CASE NO. 2068

Heard at Montreal, Tuesday, 13 November 1990






Claim on behalf of various Locomotive Engineers for time between their regularly scheduled on-duty time and the time they reported for duty.


On various occasions, trains operated later than their scheduled times.

On those occasions, the Corporation contacted the Locomotive Engineers assigned to meet and operate the train from their terminal and set them back, that is, advised them to report at a later time.

It is the Brotherhood’s position that there is no provision in the Collective Agreement permitting the employees to be "set back" and that the employees must be paid from their regularly scheduled on-duty time.

It is the Corporation’s position that there has been no violation of the Collective Agreement and that the Locomotive Engineers were paid correctly.




There appeared on behalf of the Corporation:

K. Taylor – Senior Labour Relations Officer, Montreal

C. Plante – Observor

And on behalf of the Brotherhood:

D. S. Kipp – General Chairman, Kamloops

G. Hallé – General Chairman, Quebec

J. D. Pickle – General Chairman, Sarnia

G. N. Wynne – General Chairman, CP Lines East, Smiths Falls

T. G. Hucker – General Chairman, CP Lines West, Calgary

J. P. Beauregard – Senior Vice-Chairman, North Bay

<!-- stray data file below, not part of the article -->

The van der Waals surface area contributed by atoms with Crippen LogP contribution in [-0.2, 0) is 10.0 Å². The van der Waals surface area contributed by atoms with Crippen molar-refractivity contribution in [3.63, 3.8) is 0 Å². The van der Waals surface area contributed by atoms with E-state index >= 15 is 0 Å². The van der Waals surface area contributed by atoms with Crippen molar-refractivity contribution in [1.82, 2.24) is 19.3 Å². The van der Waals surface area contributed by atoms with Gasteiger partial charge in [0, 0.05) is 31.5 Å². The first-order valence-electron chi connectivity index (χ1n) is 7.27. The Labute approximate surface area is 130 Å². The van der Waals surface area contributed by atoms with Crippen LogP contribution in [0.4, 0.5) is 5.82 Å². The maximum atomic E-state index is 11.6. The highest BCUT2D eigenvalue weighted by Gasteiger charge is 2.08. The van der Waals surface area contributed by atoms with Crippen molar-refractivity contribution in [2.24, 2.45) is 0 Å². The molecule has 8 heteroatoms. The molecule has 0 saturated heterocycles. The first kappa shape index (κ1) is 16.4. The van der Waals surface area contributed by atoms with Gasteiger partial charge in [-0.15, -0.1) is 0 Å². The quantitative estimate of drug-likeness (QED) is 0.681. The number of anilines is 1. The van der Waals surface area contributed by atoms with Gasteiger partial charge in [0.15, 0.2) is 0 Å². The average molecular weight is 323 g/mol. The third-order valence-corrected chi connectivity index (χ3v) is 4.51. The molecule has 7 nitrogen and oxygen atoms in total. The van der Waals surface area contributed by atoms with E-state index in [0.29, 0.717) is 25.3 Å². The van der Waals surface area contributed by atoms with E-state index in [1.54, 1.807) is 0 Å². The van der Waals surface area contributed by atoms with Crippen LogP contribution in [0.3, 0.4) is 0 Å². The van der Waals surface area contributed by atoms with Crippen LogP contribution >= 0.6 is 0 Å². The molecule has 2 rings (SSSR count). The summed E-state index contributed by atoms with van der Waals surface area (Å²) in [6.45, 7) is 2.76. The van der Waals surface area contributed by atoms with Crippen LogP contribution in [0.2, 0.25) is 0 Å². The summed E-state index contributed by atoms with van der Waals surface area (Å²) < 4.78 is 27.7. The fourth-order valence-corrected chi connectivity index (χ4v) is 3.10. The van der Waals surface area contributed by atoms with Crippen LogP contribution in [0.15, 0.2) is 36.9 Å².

A. Bourgeois – Local Chairman, Montreal

M. Kenney – Local Chairman, ONR, North Bay

S. O’Donnell – Vice-Local Chairman, ONR, North Bay


The facts giving rise to this grievance are not in dispute. Although a number of claims are submitted, the parties have agreed that the example of Locomotive Engineer W.P. Bennett, home terminalled at Edmonton, can serve as a representative example for the purposes of this grievance.

On April 4, 1988 Mr. Bennett was due to work on VIA Trains No. 4 and No. 3 operating between Edmonton and Wainwright Alberta. The regular ordering time for VIA Train No. 4 is 1500 hours at Edmonton. It does not appear disputed that since October of 1987 Mr. Bennett has not requested a specific call for his train, but simply elected to report for the regular ordering time. At or about 1250 hours on April 4, 1988, the Corporation’s Crew Management Centre called Mr. Bennett’s residence and left a message that his train was operating late. He nevertheless reported for the usual on duty time of 1500 hours. In the result, VIA Train No. 4 did not arrive at Edmonton until 1800 hours.

Mr. Bennett submitted a time return claiming some 242 miles for the difference between the regular reporting time of 1500 hours and the arrival of VIA Train No. 4 at 1800 hours. The Corporation reduced Mr. Bennett’s time claim to 182 miles.

The Brotherhood relies on the calling provision of the Collective Agreement which provides, in part, as follows:

65.1 Locomotive engineers will be called as far as practicable 2 hours in advance of the time for which ordered, except in cases of emergency. At a home station, final inspection time of the preceding tour of duty will not be included in determining availability for a 2-hour call. Where telephone service is available locomotive engineers will be called by telephone, except that other means may be used in cases of telephone system failure when the calling distance is not over 2 miles from the crew dispatcher’s office or when locomotive engineers are accommodated in facilities provided by the Company. If other than local telephone is used, locomotive engineers will be required to accept long distance charges. Locomotive engineers assigned to regular runs or regular yard assignments will be called if request is made.